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Novotny v. Sacred Heart Health Services

AARP Supports Patients' Access to Physician Credentialing Information

    

In a case of first impression, AARP filed an amicus brief in the South Dakota Supreme Court advocating for the Court to recognize a crime-fraud exception to the medical peer review privilege in circumstances where the peer review committee engaged in malice or fraud.  Peer review is the process by which the medical profession evaluates the services and qualifications of physicians as a means to improve the quality of health care.  Peer review materials are often protected from disclosure by a legal privilege to encourage participants to engage in rigorous quality assurance without fearing retaliation.

Background

The plaintiffs allege that hospital peer review committees gave staff privileges to a spine surgeon who they knew was unfit to practice medicine because they wanted the profit he could bring.  The spine surgeon then caused patients to suffer debilitating spinal injuries by performing surgeries that were medically unnecessary and poorly performed.  The injured patients later sued the surgeon, the hospitals, and members of the peer review committees.  During the litigation, the hospitals and peer review committee members refused to produce information from the peer review committees because they claimed it was privileged.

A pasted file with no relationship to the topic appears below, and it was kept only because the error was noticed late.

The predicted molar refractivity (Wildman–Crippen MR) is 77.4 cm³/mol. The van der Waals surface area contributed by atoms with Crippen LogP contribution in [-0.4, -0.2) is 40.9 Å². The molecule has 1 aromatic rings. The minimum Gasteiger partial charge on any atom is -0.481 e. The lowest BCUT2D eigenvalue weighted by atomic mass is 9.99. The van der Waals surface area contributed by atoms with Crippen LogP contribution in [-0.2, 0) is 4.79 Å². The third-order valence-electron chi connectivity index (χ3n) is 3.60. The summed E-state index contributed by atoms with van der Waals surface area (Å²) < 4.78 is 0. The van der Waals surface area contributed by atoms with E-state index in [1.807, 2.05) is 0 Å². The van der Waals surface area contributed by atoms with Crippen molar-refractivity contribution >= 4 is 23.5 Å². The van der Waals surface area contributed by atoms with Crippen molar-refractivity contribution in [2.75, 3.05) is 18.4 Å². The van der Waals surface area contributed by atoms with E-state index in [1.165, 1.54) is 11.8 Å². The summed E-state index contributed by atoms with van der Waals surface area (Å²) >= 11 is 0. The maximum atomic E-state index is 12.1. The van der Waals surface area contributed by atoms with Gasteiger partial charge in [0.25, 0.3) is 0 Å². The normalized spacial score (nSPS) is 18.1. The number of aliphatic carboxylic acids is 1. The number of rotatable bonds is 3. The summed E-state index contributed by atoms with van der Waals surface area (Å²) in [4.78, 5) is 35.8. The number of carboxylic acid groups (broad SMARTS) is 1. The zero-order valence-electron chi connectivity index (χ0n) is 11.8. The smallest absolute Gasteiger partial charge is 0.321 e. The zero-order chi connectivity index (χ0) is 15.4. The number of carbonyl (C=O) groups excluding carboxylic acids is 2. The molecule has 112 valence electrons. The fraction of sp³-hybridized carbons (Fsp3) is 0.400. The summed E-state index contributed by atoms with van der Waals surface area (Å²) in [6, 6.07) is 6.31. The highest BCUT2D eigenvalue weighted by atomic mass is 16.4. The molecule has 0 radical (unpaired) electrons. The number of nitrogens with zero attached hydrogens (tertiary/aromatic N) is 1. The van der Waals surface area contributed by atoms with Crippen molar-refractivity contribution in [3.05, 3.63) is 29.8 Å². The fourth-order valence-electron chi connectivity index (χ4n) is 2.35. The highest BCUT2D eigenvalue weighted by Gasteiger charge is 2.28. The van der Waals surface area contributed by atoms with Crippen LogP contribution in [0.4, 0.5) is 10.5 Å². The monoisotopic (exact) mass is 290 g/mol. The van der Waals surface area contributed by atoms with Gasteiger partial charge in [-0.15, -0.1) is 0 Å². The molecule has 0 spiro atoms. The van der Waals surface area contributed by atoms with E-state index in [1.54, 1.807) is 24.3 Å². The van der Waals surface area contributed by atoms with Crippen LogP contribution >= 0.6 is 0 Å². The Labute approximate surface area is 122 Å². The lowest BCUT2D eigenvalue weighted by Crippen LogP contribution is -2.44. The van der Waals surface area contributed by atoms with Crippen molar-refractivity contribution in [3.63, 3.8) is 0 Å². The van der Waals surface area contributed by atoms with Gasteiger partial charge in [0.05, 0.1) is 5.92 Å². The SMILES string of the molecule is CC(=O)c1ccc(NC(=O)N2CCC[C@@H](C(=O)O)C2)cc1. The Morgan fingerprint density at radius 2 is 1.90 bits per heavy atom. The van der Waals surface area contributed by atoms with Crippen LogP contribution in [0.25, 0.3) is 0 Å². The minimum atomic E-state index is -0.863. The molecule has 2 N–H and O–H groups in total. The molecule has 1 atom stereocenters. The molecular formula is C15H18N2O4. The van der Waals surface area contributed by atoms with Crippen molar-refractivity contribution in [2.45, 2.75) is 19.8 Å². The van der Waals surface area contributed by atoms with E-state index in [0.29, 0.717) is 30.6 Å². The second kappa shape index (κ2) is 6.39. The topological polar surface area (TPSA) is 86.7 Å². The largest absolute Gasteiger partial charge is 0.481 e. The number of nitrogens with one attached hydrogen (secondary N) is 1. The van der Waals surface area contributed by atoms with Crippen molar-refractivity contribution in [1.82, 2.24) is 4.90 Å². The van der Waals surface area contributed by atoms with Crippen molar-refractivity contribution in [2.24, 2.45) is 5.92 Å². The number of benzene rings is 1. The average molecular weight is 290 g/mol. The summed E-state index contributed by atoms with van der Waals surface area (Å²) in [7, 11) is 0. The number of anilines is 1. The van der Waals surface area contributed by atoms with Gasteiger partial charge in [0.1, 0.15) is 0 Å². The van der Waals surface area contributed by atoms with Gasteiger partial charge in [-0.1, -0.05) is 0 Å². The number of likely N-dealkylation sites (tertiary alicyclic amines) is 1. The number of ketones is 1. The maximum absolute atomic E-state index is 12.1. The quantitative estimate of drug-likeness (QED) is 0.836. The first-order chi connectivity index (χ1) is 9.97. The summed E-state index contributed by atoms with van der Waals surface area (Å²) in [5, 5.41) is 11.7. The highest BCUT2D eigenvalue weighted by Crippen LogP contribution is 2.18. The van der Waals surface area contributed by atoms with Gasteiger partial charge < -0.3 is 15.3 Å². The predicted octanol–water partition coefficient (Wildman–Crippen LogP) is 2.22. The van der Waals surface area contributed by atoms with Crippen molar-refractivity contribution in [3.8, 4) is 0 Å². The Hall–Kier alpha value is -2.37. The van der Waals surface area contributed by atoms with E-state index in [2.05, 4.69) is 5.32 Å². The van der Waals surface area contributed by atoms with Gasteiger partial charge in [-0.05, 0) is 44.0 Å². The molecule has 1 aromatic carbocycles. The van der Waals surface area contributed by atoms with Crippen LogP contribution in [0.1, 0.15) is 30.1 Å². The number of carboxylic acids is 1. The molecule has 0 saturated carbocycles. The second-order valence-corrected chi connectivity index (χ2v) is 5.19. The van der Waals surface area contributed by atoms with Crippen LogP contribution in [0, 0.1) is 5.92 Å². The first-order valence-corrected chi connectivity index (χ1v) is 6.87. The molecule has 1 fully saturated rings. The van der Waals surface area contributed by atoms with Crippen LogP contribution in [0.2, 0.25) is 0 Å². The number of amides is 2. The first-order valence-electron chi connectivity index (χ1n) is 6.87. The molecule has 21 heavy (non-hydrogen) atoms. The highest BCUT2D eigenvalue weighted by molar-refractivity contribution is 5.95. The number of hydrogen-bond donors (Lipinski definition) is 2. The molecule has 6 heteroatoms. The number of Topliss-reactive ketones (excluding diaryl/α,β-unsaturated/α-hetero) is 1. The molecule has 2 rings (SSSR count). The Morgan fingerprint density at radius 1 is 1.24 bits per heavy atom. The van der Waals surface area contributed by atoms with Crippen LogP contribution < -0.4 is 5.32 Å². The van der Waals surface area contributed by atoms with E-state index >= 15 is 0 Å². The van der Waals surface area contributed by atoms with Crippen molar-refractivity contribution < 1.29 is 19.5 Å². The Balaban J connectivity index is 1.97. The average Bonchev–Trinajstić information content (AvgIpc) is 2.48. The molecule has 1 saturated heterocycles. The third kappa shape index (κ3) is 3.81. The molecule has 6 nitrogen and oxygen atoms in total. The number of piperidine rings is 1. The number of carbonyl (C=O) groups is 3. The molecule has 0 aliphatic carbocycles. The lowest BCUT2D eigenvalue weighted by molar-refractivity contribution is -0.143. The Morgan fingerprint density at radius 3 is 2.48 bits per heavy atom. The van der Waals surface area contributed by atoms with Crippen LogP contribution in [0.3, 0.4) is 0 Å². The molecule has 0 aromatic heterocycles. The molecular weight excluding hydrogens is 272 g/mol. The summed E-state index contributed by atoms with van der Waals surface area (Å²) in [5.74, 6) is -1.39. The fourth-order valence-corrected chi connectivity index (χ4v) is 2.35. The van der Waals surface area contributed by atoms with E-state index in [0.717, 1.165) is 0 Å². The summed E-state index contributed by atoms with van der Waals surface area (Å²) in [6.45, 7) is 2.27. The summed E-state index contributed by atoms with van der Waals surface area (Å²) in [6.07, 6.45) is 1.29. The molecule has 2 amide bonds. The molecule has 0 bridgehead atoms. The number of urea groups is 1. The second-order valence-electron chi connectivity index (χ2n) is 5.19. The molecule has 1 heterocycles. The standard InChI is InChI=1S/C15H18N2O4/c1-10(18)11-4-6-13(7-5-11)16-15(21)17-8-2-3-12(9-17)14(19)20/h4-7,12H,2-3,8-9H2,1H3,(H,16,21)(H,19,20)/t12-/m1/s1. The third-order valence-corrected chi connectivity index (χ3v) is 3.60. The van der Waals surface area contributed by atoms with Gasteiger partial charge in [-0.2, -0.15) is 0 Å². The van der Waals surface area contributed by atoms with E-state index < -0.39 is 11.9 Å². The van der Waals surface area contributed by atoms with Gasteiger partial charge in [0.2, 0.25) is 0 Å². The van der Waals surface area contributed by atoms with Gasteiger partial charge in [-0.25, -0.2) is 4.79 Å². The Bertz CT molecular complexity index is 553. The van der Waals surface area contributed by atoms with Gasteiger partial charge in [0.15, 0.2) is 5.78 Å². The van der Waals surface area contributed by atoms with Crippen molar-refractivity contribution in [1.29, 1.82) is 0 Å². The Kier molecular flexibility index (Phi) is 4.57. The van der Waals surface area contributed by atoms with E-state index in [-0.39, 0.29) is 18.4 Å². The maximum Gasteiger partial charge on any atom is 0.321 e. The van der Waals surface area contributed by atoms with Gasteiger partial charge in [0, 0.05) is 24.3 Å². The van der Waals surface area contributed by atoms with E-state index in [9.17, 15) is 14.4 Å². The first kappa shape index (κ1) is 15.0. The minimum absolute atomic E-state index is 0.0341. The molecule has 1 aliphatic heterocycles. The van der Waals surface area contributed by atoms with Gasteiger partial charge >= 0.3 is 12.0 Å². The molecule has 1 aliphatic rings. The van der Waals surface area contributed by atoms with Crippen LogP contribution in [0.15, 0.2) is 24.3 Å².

What’s at Stake

In our brief, AARP argues that the fundamental purpose of the peer review privilege is eroded when medical professionals use it not to improve the quality of health care, but to avoid accountability for their wrongful conduct.  The crime-fraud exception remedies this abuse by allowing a limited waiver of the privilege under egregious circumstances where the injured patients can first prove that the peer review committee members engaged in fraud or malice.  AARP also noted that older adults are particularly vulnerable to hospitals’ physician credentialing and retention decisions because of their high use of hospital services.  Without the crime-fraud exception, older adults are prevented from obtaining evidence necessary to prove their case when they are harmed by a hospital’s or peer review committee’s intentional decision to hire an incompetent physician.  Thus, the integrity of the peer review process is preserved when the privilege is only applied in cases where it furthers the quality of health care.  Maame Gyamfi argued on behalf of AARP. 

Case Status

Novotny v. Sacred Heart Health Services is before the Supreme Court of South Dakota.

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Find cases in which AFL has advocated in courts nationwide for the rights of older persons, and filed AARP’s amicus curiae (“friend of the court”) briefs that help courts decide precedent-setting cases. The cases within the drop-down categories below are in alphabetical order for ease of searching.

Strengthening Law and Policy through
Legal Advocacy

Our legal advocacy initiatives  - conducted by AARP Foundation Litigation (AFL) - reflect more than 15 years of work in federal and state courts across the country. Through our efforts, we support the Foundation’s four impact areas: Tackling Senior Hunger, Paving the Way to Stable Income, assuring the adequacy and availability of Safe and Afffordable Housing and Reconnecting People to Families and Communities, and ensure that those 50 and older have a voice in the laws and policies that affect their daily lives.